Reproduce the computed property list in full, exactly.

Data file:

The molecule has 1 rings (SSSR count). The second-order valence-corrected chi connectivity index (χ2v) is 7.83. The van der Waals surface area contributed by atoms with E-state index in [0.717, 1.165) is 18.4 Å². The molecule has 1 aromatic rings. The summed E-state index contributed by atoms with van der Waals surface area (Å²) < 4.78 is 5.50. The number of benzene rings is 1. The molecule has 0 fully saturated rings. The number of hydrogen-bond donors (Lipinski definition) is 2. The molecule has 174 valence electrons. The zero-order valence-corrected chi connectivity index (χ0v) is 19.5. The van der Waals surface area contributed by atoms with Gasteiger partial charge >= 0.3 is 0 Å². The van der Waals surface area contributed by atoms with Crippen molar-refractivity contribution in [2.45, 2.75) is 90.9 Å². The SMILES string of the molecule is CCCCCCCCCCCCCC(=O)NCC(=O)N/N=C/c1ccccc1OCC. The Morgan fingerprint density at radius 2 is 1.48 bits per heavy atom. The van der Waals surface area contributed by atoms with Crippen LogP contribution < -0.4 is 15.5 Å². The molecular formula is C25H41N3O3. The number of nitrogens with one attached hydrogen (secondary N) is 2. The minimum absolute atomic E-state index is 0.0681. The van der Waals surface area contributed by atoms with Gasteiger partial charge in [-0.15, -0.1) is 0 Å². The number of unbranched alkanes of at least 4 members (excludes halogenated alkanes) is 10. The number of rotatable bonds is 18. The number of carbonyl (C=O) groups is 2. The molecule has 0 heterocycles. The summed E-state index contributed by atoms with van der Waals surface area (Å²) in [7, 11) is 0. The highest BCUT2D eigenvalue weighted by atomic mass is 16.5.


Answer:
The molecule has 1 rings (SSSR count). The second-order valence-corrected chi connectivity index (χ2v) is 7.83. The van der Waals surface area contributed by atoms with E-state index in [0.717, 1.165) is 18.4 Å². The molecule has 1 aromatic rings. The summed E-state index contributed by atoms with van der Waals surface area (Å²) < 4.78 is 5.50. The number of benzene rings is 1. The molecule has 0 fully saturated rings. The number of hydrogen-bond donors (Lipinski definition) is 2. The molecule has 174 valence electrons. The zero-order valence-corrected chi connectivity index (χ0v) is 19.5. The van der Waals surface area contributed by atoms with Gasteiger partial charge >= 0.3 is 0 Å². The van der Waals surface area contributed by atoms with Crippen molar-refractivity contribution in [2.45, 2.75) is 90.9 Å². The SMILES string of the molecule is CCCCCCCCCCCCCC(=O)NCC(=O)N/N=C/c1ccccc1OCC. The Morgan fingerprint density at radius 2 is 1.48 bits per heavy atom. The van der Waals surface area contributed by atoms with Crippen LogP contribution < -0.4 is 15.5 Å². The molecular formula is C25H41N3O3. The number of nitrogens with one attached hydrogen (secondary N) is 2. The minimum absolute atomic E-state index is 0.0681. The van der Waals surface area contributed by atoms with Gasteiger partial charge in [-0.15, -0.1) is 0 Å². The number of unbranched alkanes of at least 4 members (excludes halogenated alkanes) is 10. The number of rotatable bonds is 18. The number of carbonyl (C=O) groups is 2. The molecule has 0 heterocycles. The summed E-state index contributed by atoms with van der Waals surface area (Å²) in [7, 11) is 0. The highest BCUT2D eigenvalue weighted by atomic mass is 16.5.